When somebody invites you to a private champagne tasting with a charming, knowledgeable expert visiting from one of the most venerable champagne houses in France, you don’t turn it down. When it’s at the Mansion on Turtle Creek, you let your child wait at the bus stop a few extra hours. And when it’s the rare, new-to-market Moët & Chandon 2002 Grand Vintage Champagne that you’re tasting before 99.9% of Dallas, you put your soul on eBay.
Wines are often praised or derided based solely on the year they are bottled. Champagnes, on the other hand, are frequently non-vintage blends of wines from different grape harvests to create a consistent taste year after year. So to experience an aged Champagne of such distinguished character in comparison to equivalent non-vintage bottles is to truly understand the beauty of these artfully mastered wines.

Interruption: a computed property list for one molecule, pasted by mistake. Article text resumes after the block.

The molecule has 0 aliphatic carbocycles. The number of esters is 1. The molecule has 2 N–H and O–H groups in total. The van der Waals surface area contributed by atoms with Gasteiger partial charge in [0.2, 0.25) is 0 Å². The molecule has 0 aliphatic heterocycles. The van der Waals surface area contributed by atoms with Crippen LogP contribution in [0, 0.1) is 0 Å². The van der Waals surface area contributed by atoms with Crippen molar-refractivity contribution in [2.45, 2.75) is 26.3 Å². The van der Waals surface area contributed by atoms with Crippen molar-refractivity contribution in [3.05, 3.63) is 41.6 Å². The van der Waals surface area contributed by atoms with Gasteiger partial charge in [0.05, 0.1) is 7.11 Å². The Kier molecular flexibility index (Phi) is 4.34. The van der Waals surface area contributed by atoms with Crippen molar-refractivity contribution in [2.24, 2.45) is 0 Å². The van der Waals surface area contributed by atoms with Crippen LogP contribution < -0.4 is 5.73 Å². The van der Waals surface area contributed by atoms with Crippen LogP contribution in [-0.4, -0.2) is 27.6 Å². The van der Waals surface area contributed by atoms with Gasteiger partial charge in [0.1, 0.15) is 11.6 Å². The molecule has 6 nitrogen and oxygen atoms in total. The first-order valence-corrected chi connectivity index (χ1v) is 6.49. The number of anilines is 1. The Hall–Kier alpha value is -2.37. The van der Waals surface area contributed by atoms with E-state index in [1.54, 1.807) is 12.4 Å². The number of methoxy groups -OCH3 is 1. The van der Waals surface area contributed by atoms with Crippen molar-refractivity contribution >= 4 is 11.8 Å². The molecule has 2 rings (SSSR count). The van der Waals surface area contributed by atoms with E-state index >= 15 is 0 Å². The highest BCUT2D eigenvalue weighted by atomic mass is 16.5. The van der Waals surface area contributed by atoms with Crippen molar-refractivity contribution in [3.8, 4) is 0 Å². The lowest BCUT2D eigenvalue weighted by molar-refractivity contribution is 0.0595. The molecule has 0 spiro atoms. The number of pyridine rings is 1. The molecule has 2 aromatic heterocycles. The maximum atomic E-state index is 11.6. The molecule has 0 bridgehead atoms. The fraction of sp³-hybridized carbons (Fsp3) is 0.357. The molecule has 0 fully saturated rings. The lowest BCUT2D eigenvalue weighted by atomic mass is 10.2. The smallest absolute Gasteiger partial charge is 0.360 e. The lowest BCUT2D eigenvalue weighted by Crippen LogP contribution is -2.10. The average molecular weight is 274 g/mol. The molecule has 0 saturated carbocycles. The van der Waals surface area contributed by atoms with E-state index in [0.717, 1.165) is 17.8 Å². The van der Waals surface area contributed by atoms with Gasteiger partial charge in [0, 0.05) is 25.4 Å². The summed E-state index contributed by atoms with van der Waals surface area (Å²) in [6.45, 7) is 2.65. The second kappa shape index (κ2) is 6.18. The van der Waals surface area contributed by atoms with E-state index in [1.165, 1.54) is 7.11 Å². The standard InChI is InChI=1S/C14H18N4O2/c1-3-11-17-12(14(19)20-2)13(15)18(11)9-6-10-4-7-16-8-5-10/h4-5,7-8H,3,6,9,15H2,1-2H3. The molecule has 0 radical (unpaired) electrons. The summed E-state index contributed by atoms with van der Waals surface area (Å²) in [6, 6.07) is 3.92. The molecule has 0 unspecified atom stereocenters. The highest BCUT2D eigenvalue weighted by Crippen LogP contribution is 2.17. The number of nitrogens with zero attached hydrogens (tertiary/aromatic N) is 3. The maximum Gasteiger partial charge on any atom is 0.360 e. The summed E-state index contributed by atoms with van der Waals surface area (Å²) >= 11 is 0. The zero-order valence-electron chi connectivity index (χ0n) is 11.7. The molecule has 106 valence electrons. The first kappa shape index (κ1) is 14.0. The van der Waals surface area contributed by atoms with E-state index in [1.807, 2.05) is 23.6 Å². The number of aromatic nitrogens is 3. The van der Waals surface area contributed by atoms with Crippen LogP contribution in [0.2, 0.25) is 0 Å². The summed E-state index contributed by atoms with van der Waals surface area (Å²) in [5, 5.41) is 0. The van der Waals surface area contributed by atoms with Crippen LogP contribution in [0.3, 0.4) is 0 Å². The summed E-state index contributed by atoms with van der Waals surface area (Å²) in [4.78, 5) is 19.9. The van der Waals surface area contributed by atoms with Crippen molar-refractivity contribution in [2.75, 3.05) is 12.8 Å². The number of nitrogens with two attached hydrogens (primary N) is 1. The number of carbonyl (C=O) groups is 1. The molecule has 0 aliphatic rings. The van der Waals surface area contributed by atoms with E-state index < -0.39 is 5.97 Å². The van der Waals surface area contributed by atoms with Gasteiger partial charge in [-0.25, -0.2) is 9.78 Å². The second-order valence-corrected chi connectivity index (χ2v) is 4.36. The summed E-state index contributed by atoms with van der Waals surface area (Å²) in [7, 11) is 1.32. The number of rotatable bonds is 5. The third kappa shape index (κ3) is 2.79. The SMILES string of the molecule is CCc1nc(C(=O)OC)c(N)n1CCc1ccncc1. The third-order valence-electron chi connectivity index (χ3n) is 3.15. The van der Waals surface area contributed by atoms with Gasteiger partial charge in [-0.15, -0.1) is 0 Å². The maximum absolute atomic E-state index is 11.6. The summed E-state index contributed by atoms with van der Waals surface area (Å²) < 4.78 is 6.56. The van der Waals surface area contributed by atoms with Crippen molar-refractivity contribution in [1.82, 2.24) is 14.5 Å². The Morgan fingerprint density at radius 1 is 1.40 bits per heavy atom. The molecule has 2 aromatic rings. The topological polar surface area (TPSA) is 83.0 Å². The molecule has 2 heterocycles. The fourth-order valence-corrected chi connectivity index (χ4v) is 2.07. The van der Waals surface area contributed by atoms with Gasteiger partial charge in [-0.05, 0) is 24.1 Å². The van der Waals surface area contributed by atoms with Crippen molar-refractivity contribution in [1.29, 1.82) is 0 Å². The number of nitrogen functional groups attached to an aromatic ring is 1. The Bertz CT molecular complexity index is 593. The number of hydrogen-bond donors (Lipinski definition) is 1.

To paraphrase Moët & Chandon’s Winemaker Marc Brevot, these aren’t Champagnes to pair with food. Food is created to pair with these. Sadly, I wasn’t invited to France where their on-staff chef creates such culinary masterpieces, but I can easily imagine the delight of every bite and sip.
What makes this 2002 Grand Vintage so appealing is its utter complexity. After spending seven years in the cellar like some grapey Silence of the Lambs damsel in distress, it is released triumphant and empowered. Sweet and dry at the same time, it boasts notes of citrus, plum, pear, nectarine and peach. Summer fruits at their finest. Throw in a little nutty earthiness and a crisp finish and you’ve got a wine that becomes more interesting with every sip.
$52.99 suggested retailSiegel’s Fines Wines & Great Spirits 5757 Greenville Avenue, Dallas (214) 739-4012
And other finer stores in DFW.
Moët & Chandon’s Winemaker Marc Brevot advises to drink fairly soon after purchase to enjoy this vintage at its peak.
Steven Lindsey is a Dallas food and travel writer who will be contributing to craveDFW occasionally.